Background The role of transmitted drug resistance (TDR) in predicting outcomes of initial antiretroviral therapy including PI or INSTI has not been fully explored. Methods From the ARCA database we selected adult naïve HIV-1 infected patients starting first-line 3-drugs therapy including INSTI or PI, from 1/2008 to 6/2016, with baseline resistance genotype and at least 1 HIV-1 RNA during follow up. TDR was defined as the detection of at least one mutation among those included in the WHO-recommended SDRM list (Bennett 2009). The primary endopoints were: virological failure (VF, defined as an HIV-RNA, VL, > 200 copies/ml after week 24) and treatment failure (TF, defined as VF or treatment change for any reason). Survival analysis was used to investigate predictors of TF and VF. Results 1147 pts were analyzed: 1031 (89.9%) treated with PI and 116 (10.1%) with INSTI. Baseline characteristics are shown in table. In the PI-group baseline VL was higher while CD4+ cells count was lower than in INSTI. Overall TDR were 4.7% for NRTI, 4.4% NNRTI, 1.5% PI without significant differences between groups. During a median observation time of 57 wks (IQR 26-107) TF occurred in 771 treatments in PI-group, with an estimated probability at 48 wks of 36% (CI 34.5-37.5) and in 46 in INSTI-group with an estimated probability at 48 wks of 31% (26.2-35.8); during a median observation time of 55 wks (26-107) VF occurred in 161 treatments in PI-group, with an estimated probability at 48 wks of 12% (10.8-13.1) and in 11 in INSTI-group with an estimated probability at 48 wks of 12% (8.5-15.5). After adjusting for gender, nationality, TDF/FTC use and viral subtype, independent predictor of VF was AZT/3TC use (vs other backbones HR 3.8, CI 95% 2.2-6.3, p<0.001); adjusting for nationality and viral subtype, independent predictors of TF were geographic area (Southern vs Northern Italy, HR 0.8, 0.6-0.9, p=0.04), baseline VL (+ 1 log10 HR 1.1, 1.0-1.2, p=0.03) and AZT/3TC (versus other backbones HR 2.1, 1.5-2.8, p=<0.001). Third drug class was not associated with VF or TF. In the INSTI-group, but not in the PI-group, the presence of any NRTI TDR was predictor of VF (HR 7.1, 1.8-28.2, p=0.005) after adjusting for nadir CD4 cells count and TF (HR 2.7, 1.1-7.0, p=0.03). Among patients in the INSTI-group with VF, 3 presented NRTI TDR (2 M41L and 1 M184V). In the PI-group, adjusting for gender, nationality, geographic area, viral subtype, TDF/FTC use, baseline and nadir CD4 cells count, independent predictor of VF was AZT/3TC use (HR 3.4, 1.8-6.2, p<0.001); adjusting for nationality and viral subtype, independent predictor of TF was AZT/3TC use (vs other backbones HR 2.3, 1.7-3.1, p<0.001). Conclusions PI and INSTI based first-line regimens show high efficacy in the real practice; despite the low incidence of TDR, our data support the need of pre-treatment genotyping to optimize therapy in patients starting INSTI-therapy. Further studies are required to confirm our suggestions.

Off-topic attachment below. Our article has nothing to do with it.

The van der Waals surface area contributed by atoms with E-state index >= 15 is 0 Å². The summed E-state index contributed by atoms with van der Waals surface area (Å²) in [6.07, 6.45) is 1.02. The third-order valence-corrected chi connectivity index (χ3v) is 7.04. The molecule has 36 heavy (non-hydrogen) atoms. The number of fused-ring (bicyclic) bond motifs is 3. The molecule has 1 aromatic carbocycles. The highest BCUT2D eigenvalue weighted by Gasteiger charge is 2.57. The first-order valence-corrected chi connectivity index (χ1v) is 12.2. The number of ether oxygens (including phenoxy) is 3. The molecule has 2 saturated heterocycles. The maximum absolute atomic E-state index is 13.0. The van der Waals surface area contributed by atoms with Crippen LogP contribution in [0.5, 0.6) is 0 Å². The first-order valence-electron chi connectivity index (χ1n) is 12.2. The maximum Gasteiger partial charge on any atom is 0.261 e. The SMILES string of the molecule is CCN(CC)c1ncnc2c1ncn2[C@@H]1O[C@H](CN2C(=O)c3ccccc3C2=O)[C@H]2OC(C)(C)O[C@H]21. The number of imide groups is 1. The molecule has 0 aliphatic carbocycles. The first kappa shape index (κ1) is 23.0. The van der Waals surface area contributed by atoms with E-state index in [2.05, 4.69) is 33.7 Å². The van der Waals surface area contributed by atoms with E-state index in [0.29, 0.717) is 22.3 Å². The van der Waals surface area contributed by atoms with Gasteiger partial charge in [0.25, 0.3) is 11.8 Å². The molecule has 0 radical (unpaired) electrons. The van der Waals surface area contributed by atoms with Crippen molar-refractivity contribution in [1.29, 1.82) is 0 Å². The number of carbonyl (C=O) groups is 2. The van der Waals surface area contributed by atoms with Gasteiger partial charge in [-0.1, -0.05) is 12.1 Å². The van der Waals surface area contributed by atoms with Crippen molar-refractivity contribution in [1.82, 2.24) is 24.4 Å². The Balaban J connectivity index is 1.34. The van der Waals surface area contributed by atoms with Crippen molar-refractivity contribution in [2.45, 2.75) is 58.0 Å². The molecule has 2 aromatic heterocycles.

|Titolo:||Impact of transmitted drug resistance in naïve-patients starting 2 NRTI plus a boosted protease-inhibitor (PI) or integrase-inhibitor (INSTI).|
|Appare nelle tipologie:||4.2 Abstract in Atti di convegno|
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